This article can be considered a continuation and addition to the “Aiming light on key phrases”. I think this information is very useful to those who work with AdSense. At least, this post made me think about the future of some projects, sharpened by Google AdSense.
By the way about Google. The other day I came across a young portal Reputation. ru, so there from all the companies Yandex and Google in reputation in the first place. You can see for yourself. (And you can leave a complaint if you wish 🙂). I wonder what will happen from this service in the future? In the bourgeoisie such are popular. The idea is, in principle, correct.
But back to the subject. If you're working with AdSense, then you probably know that they have such a thing as smart-pricing . This is when the low performance of one site pulls other sites assigned to the same account, and as a result, the webmaster's total profit falls.
But the most interesting thing here is that these low rates here are not a low CTR of ads, but inappropriate traffic from your site. If Google sees that slag goes to the advertiser's site, it knocks down the cost of specific ads on a specific site (consequently, webmasters' revenues from one click fall) and underestimates the performance across the entire grid of sites. Google penalizes the site not for a small number of clicks, but for the fact that it is not optimized enough for advertisements and is unable to attract targeted traffic to the advertiser's site.
Conclusion: the more targeted the traffic is to the advertiser, the greater will be the CPC for your sites. And CTR has nothing to do with it.
For example, let's take two blogs: the first is EverythingAboutWidgets. com (blog A), the second - BlueWidgets. com (blog B) (the names were taken from the ceiling).
Blog A contains on the main page excerpts of the last few posts and the link is “Read more ...” for the full article. The headings of these posts are: “All about blue widgets”, “All about red widgets”, "All about green widgets." AdSense bot, by visiting the main page of this blog, reasonably decides that the blog is dedicated to (1) widgets in general and (2) blue, red and green widgets in particular. Based on this data, he will pull ads to the site.
At the same time, there is only one post on the main page of blog B. It is dedicated to blue widgets. All other blog posts are also dedicated to blue widgets. Consequently, the bot will put ads on this blog only on blue widgets.
Let's also imagine that both blogs are perfectly sharpened for their key phrases and their owners managed to bring them to the first places by their keywords: blog A by the word “widgets”, blog B by the phrase “blue widgets”. Both blogs have good search traffic and some visitors, of course, click on contextual advertising. But in the first case, they click not only on advertising widgets in general, but also on advertising multi-colored widgets, and in the second case - only on advertising blue widgets.
For Blog A, Google will pay the maximum CPC for clicks on widget ads in general, but for color widgets it will knock this bid, because initially visitors were looking for widgets in general, and therefore conversion of advertisers offering blue, red and others widgets for this traffic will be slightly lower than for traffic, which initially will only search for blue widgets (blog B).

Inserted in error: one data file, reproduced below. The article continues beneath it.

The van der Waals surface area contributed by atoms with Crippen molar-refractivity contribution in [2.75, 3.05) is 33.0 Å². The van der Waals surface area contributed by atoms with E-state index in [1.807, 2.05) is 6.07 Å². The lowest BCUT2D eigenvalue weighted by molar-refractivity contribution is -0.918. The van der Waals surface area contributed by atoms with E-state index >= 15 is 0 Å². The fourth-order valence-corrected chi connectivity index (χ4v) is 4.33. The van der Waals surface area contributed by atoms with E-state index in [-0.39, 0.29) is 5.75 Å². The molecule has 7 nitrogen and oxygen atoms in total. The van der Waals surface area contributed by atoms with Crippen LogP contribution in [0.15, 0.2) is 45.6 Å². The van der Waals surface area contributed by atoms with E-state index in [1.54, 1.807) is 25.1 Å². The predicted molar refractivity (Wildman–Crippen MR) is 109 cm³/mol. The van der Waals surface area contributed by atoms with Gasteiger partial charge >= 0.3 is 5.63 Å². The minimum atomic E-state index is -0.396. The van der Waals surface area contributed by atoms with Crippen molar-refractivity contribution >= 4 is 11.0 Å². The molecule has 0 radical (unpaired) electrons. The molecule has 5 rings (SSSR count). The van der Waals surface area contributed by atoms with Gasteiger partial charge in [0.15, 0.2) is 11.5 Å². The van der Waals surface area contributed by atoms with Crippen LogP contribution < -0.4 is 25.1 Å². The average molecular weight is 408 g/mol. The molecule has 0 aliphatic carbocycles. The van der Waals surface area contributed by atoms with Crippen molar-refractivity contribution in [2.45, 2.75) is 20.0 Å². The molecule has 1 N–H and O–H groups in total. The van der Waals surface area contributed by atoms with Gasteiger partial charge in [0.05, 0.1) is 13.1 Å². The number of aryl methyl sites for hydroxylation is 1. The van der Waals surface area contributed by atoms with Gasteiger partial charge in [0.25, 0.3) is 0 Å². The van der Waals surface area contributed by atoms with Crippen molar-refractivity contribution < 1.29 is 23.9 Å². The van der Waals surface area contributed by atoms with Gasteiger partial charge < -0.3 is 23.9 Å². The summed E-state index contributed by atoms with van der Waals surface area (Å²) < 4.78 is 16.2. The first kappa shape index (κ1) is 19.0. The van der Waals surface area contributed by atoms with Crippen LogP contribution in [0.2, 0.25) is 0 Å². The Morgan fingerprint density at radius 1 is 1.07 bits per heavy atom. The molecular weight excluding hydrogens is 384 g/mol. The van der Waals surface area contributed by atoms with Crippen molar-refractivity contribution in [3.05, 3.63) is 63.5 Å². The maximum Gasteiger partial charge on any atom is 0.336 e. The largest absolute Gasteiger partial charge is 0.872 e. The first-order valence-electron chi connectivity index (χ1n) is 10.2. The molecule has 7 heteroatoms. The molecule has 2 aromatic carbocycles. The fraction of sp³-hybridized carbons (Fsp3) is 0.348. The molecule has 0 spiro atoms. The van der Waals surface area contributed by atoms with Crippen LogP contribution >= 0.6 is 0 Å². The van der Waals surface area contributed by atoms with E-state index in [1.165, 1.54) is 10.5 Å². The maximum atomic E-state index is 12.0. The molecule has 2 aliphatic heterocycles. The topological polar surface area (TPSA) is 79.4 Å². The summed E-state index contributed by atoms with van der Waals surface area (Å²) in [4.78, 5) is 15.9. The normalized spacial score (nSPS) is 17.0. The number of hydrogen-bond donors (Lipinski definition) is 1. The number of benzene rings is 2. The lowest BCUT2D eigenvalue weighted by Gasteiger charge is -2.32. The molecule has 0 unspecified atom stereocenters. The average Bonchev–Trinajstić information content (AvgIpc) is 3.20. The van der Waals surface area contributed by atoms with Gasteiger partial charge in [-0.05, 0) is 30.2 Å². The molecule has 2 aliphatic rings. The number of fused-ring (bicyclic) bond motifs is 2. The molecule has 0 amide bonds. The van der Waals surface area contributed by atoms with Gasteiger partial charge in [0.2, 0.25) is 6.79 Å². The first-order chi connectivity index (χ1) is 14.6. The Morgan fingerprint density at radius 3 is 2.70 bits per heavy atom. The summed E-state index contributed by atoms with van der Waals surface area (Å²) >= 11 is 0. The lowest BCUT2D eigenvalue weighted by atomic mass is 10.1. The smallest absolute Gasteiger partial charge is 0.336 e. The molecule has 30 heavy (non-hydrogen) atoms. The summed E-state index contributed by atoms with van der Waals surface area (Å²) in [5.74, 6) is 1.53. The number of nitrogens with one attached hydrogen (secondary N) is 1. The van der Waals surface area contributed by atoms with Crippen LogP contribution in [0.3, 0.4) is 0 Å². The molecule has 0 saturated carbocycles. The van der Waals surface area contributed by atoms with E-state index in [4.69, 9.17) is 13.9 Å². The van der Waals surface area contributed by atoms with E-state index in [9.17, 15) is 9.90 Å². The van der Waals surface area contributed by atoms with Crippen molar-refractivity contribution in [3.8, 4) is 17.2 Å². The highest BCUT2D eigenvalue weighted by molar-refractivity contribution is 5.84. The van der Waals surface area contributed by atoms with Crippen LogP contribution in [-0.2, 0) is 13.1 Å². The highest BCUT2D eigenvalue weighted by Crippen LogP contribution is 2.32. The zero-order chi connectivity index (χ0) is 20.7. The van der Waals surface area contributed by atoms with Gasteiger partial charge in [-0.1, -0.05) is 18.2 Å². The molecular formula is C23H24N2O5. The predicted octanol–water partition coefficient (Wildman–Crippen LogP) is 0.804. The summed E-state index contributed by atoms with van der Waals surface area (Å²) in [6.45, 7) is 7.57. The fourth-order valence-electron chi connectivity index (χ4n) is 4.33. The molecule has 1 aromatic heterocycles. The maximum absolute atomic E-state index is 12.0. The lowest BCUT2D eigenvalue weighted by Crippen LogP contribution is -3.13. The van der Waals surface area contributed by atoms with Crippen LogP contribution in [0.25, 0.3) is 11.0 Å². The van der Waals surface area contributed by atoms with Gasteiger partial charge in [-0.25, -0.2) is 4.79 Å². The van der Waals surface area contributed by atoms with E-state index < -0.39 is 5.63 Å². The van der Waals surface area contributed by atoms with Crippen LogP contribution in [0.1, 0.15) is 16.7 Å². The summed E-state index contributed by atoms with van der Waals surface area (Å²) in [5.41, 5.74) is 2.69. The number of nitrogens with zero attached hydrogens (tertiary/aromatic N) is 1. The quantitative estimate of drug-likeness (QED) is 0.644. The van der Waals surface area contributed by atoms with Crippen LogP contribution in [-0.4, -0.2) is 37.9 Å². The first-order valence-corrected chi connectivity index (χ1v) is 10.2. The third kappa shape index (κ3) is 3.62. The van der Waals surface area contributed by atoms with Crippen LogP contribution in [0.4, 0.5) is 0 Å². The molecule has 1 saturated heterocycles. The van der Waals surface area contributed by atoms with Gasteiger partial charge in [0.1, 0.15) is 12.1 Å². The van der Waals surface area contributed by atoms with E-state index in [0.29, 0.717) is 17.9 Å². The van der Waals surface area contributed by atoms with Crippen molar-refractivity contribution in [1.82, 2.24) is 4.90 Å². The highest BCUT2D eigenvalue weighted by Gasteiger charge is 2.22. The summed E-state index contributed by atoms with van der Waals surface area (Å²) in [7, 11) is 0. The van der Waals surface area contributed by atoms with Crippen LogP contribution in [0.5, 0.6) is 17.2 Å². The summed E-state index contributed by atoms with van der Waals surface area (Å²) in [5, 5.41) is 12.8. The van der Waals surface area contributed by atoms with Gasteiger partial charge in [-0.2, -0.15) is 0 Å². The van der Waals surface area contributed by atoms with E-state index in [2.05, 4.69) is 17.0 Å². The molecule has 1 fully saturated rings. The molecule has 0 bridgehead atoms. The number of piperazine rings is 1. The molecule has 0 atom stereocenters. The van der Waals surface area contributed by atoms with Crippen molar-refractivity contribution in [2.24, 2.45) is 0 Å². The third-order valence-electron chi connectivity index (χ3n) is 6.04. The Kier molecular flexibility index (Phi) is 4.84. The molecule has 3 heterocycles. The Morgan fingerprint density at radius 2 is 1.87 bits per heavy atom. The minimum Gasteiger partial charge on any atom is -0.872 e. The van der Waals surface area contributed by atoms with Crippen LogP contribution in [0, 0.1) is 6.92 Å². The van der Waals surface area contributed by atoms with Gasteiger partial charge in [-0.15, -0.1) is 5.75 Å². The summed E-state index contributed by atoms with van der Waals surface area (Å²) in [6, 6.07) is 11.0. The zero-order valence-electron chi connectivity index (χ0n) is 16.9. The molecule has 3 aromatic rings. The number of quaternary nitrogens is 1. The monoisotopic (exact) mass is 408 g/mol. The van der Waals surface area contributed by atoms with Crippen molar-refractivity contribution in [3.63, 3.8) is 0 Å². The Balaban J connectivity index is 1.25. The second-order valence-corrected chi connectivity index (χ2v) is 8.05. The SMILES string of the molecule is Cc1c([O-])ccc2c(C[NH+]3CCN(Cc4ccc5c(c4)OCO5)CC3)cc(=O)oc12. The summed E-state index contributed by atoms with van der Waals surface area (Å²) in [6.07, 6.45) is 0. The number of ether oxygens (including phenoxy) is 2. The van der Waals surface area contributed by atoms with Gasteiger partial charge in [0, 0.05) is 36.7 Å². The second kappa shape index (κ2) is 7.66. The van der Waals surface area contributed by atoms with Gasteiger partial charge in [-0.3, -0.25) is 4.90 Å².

It is unlikely that Google will apply penalties to blog A (traffic though not perfect, but still targeted), but it will certainly lower the CPC for less relevant ads and will not insert into blocks ads with the highest return.
But blog B will get everything it deserves: relevant ads and the highest CPC. And all because his visitors will come to the blog at the request of “blue widgets” and click on ads that are sharpened by blue widgets, that is, the blog will merge the advertiser with absolutely targeted traffic.
The result is : The advertiser's ads with the highest quality score and the highest yield (CPCxCTR) are placed on sites that are perfectly tailored for these ads, and vice versa: the webmaster who hones the entire blog with narrow traffic gets the most profitable ads. Win-win. 1> Now giving We’ll see that visitors come to both mentioned blogs not from search, but from social networks. In such a situation, blogs automatically fall into the risk zone. Google knows how social traffic can be “targeted”, and therefore it will knock down CPC for ads to somehow compensate the advertiser for the losses from attracting “junk” traffic.
Therefore, if o most of the visitors come to your site from social networks, it’s better to remove AdSense from it and use alternatives.
How can you determine if you are doing the right thing with a website / blog and have you not been sanctioned by Google?
This is done very simply. If you hone a blog for visitors from the United States, you should observe an increase in the cost of clicks on advertising during the time when the American surfers will be online. If there is no increase, it means that a lot of people from other countries come to your blog (the cost of ads is noticeably lower) or untargeted traffic is coming to the blog.
In such cases, it is better for you to temporarily remove AdSense blocks from the pages of your blog and work on optimizing it.
So in order to squeeze the maximum out of AdSense, you should:
Naturally, you can take not by quality but by quantity, this will be more convenient for you. But in this case, you can not count on expensive clicks.
And one more thing: removing ad units from sites that have brought Google into your account by smart-pricing raises the karma of other sites and increases the cost of clicks on these sites. Evidence is presented here (in English, but if the profits from the sites are short after the exclusion of one of the low-profit blogs, the author increased by 10-30%, and on one blog it doubled).